Marriage equality clears first legislative hurdle in Hawaii

The state Senate passed the equal marriage bill with an overwhelming majority. It now moves to the House

By Katie McDonough

Published October 31, 2013 1:04PM (EDT)

                                                                                             (AP Photo/Mathew Sumner)
(AP Photo/Mathew Sumner)

The Hawaii state Senate voted Wednesday to approve a marriage equality measure, a vote that will be remembered as a "defining moment" in the state's history, said Sen. Clayton Hee, the chairman of the Senate Judiciary and Labor Committee.

The state Senate passed the measure with an overwhelming majority; it now heads to the state House, where its fate is less certain.

As the Associated Press notes, House Majority Leader Scott Saiki said the chamber will most likely amend the bill to change religious exemptions. The Senate bill currently contains an exemption for ministers and other clergy, but not for-profit businesses.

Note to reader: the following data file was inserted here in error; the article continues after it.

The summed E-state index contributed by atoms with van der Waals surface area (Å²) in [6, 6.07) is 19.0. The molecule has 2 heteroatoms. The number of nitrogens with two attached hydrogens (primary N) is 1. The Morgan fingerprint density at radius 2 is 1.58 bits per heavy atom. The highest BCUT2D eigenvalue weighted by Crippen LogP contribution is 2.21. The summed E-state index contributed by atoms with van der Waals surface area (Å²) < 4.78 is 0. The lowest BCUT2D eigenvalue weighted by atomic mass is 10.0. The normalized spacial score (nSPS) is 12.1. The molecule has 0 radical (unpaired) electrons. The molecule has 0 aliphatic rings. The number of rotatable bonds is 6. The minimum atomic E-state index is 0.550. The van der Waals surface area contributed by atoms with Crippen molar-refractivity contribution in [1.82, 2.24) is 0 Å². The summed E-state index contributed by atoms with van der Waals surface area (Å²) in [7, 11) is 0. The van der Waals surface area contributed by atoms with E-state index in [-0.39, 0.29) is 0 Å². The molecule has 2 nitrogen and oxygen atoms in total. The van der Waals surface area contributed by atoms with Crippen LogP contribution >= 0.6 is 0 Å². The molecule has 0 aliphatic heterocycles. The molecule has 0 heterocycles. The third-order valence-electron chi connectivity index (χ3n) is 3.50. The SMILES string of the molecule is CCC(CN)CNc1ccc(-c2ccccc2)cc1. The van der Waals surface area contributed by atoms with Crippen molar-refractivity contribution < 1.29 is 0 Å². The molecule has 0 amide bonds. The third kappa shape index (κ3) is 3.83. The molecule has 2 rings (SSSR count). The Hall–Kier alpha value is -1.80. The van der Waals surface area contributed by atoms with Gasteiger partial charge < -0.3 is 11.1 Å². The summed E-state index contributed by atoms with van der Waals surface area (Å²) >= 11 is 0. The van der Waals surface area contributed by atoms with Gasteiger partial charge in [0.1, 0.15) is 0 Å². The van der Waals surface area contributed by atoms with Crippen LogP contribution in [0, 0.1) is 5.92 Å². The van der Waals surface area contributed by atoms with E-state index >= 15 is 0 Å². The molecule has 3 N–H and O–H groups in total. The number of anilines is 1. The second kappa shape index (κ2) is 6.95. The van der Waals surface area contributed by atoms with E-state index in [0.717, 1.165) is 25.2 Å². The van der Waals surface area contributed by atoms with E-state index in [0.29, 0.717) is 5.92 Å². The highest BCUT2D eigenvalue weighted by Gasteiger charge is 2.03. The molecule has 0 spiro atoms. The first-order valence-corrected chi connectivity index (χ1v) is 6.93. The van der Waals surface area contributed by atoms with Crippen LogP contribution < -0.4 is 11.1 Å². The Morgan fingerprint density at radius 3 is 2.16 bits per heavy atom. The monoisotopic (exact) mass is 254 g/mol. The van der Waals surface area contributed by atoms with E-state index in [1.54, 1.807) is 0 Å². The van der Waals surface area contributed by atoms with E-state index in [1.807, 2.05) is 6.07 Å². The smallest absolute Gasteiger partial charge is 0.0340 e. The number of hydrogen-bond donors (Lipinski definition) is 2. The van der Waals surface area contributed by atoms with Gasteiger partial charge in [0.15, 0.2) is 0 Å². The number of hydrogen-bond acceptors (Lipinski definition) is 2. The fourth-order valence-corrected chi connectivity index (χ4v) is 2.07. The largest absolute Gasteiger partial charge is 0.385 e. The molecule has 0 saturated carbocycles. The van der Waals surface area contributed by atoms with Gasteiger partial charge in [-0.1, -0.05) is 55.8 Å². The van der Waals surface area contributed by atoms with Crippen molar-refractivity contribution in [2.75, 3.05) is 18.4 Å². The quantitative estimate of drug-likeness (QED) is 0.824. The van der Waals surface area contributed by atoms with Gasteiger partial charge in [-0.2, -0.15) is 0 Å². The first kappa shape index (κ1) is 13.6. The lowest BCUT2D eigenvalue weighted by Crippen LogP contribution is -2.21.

"The House committees recognize that there is still a lot of public concern about the scope of the exemptions," Saiki said.

The joint hearing between the House judiciary and finance committees is expected to last through Friday in order to allow all interested parties to provide testimony.

If Hawaii passes the measure, it will become the 15th state (plus Washington, D.C.) to have marriage equality.




Katie McDonough

Katie McDonough is Salon's politics writer, focusing on gender, sexuality and reproductive justice. Follow her on Twitter @kmcdonovgh or email her at

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Gay Marriage Gay Rights Hawaii Lgbt Rights Marriage Equality Marriage Equality Laws